The school newspaper of Oakville High School


The school newspaper of Oakville High School


The school newspaper of Oakville High School


Traveling Teachers Tell All

Three traveling teachers offer insight into their day-to-day moving classrooms
Beth Pfitzer poses with her cart on the way to her next classroom. ” …I will say the wheels on my cart make for the swiftest ride unlike the ones provided by the school,” Pfitzer said. Pfitzer added that she would be lost without her cart because she has everything she needs in it. Photo courtesy of Tristan Howard

You can often spot traveling teachers by their carts and backpacks as they travel the halls of Oakville High School. These teachers who don’t have dedicated classrooms move to a new space sometimes every period just like students. Being a traveling teacher comes with its benefits and challenges, but a key strategy that these teachers have found is not letting it affect their teaching skills. 

“The classroom doesn’t really define you or make you who you are as a teacher,” traveling history teacher Linsey Stanley said. 

There are 155 teachers at OHS and approximately 18 teachers travel each block. Some materials that teachers use are provided to them, but most go out and purchase what they would prefer to use every day. These teachers have to come up with interesting and engaging activities to get the students ready for learning in their class. 

 “We do this thing called poking your brain at the beginning of every class where we kind of do something fun,” history teacher Michaela Keence. 

Having to navigate the building with all of the students, many teachers have to find ways to store and track student work and assignments. Some traveling teachers use carts and folders to keep track and move these things.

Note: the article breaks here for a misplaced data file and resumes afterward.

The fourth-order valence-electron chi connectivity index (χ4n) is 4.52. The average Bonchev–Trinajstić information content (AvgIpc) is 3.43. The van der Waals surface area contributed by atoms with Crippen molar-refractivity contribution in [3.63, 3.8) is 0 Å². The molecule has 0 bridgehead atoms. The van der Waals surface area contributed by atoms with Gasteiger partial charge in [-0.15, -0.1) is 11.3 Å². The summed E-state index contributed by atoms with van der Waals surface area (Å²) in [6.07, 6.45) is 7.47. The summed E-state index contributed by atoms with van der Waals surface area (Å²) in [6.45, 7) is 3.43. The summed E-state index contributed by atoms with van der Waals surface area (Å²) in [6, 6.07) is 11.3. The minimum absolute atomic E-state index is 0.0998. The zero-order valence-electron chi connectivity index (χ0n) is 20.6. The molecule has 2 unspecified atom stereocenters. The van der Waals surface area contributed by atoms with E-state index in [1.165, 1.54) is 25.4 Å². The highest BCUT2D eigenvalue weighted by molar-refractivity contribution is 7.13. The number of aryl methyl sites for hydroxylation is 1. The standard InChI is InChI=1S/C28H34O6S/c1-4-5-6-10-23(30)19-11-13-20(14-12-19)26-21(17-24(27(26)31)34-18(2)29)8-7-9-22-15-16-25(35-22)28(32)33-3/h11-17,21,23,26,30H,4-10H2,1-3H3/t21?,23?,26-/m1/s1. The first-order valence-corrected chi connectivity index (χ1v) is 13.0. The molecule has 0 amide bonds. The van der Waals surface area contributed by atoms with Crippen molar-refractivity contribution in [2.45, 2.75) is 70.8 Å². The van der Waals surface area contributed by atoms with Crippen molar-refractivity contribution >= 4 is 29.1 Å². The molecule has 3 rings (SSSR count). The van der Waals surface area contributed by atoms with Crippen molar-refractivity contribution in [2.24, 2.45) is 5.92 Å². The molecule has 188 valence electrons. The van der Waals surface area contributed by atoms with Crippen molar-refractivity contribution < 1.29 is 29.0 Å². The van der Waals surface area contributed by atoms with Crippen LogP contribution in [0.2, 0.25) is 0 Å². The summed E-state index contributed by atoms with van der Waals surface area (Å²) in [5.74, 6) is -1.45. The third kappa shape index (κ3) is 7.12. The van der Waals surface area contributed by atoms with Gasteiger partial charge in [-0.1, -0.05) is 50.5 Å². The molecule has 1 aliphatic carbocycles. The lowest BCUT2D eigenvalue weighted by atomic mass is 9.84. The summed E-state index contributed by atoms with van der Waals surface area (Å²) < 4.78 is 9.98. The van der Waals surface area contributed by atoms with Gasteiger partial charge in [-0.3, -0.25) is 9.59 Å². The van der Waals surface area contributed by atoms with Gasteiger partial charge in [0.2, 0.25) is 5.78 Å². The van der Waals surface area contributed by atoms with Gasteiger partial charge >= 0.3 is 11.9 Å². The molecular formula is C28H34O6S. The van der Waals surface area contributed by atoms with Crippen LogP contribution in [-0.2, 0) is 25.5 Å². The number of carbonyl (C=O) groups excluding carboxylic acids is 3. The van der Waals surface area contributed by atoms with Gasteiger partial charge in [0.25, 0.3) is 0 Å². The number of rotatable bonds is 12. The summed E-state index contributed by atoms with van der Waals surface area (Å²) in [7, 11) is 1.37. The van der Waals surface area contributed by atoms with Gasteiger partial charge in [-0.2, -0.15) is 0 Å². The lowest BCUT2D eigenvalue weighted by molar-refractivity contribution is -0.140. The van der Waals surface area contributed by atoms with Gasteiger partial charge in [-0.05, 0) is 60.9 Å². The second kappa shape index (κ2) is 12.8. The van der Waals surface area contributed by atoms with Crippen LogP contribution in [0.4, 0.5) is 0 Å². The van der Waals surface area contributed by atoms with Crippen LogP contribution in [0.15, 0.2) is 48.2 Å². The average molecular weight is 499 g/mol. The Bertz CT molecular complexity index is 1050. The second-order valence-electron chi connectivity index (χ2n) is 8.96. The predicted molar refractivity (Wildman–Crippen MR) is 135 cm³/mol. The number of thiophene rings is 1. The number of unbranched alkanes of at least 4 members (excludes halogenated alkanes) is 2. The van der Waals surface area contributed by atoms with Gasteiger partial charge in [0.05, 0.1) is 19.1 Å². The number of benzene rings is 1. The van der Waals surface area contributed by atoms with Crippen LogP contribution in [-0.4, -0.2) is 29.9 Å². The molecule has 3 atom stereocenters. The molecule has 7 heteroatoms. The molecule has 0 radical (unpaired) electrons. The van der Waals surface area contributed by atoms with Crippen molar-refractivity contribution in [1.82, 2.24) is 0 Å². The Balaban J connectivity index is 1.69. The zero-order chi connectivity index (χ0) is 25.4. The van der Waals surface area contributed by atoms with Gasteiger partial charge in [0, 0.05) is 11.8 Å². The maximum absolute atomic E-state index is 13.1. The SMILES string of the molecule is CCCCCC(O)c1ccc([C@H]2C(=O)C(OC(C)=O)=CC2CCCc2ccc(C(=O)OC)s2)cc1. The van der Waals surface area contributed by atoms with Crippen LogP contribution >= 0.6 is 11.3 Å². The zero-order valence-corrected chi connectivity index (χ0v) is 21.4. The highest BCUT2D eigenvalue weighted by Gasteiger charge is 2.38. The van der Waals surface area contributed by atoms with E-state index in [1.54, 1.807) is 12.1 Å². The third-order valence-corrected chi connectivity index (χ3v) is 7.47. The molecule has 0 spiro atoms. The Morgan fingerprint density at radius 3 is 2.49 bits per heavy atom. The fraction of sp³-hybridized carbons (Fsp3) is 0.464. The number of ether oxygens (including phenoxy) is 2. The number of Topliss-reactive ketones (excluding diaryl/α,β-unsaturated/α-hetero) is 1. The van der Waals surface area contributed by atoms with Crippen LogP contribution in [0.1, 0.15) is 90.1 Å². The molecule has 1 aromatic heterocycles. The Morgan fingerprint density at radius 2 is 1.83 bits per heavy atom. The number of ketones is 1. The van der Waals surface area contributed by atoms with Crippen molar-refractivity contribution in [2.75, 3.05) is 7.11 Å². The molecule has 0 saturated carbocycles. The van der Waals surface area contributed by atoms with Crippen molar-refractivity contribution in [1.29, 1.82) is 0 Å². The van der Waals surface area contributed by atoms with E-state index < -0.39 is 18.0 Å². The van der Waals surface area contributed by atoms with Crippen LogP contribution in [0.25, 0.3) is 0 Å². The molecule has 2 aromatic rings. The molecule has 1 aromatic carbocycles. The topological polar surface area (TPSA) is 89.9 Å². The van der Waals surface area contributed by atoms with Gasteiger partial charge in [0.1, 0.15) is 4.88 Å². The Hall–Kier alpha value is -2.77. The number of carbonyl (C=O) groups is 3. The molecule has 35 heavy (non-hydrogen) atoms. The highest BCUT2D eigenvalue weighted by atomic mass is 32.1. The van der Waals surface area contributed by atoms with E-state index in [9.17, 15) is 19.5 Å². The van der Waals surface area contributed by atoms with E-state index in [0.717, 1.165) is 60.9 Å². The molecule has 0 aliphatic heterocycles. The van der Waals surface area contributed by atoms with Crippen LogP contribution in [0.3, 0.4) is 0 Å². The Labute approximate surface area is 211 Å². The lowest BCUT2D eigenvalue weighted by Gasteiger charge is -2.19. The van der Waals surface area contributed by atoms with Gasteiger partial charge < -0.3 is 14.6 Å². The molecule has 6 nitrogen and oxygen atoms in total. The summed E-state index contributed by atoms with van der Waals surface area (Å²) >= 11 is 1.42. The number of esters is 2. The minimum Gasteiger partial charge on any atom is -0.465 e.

“I will say, the wheels on my cart are like the swiftest ride,” English teacher Elizabeth Pfitzer said.

When thinking about traveling teachers, it may sound more difficult than having a set classroom, but these teachers find there are plenty of benefits to being a traveling teacher.

“You get to meet new people outside of your department,” Stanley said.

When having a dedicated classroom with a dedicated teacher, the decoration, furniture and board are usually filled and arranged. While traveling teachers may not be able to utilize their classroom spaces in this way, there is something they do not have to worry about.

At the beginning and end of the year, I do not have to set up or take down a classroom, so  I don’t have to decorate anything or plan out where I want desks,” Keence said. “And especially at the end of the year when I finish grading tests, I can just submit those grades and I’m out of here.” 

Being a traveling teacher may have some great benefits, but the job also comes with some challenges.

“It’s just a little difficult to get class set up, or even maintain a good routine when you’re traveling…” Stanley said. “Sometimes you don’t have your own space in the room.” 

Even when there’s a routine in place, it can be hard to execute in an orderly manner. 

“My routine starts with me being disheveled for a couple of minutes trying to get everything loaded up on the computer,” Pfitzer said. 

Furthermore, it can be difficult to build relationships with people when teachers do not have their own dedicated room. 

“I would love to greet students…and then even at the end of class, I’m packing everything up and I’m rushing to get to the next class,” Keence said. “So I can’t really talk to students as much and build those relationships.”

Despite the challenges that traveling teachers may face on a daily basis, they still try to focus on their content and teaching purposes. 

“I am who I am,” Stanley said. “Being available for students when they need me is my goal.”        

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About the Contributor
Wyatt Cary, Reporter
Hey, I'm Wyatt. I'm a junior at Oakville High School. This is my first year on staff, and I'm really excited. I look forward to writing stories and sharing them.

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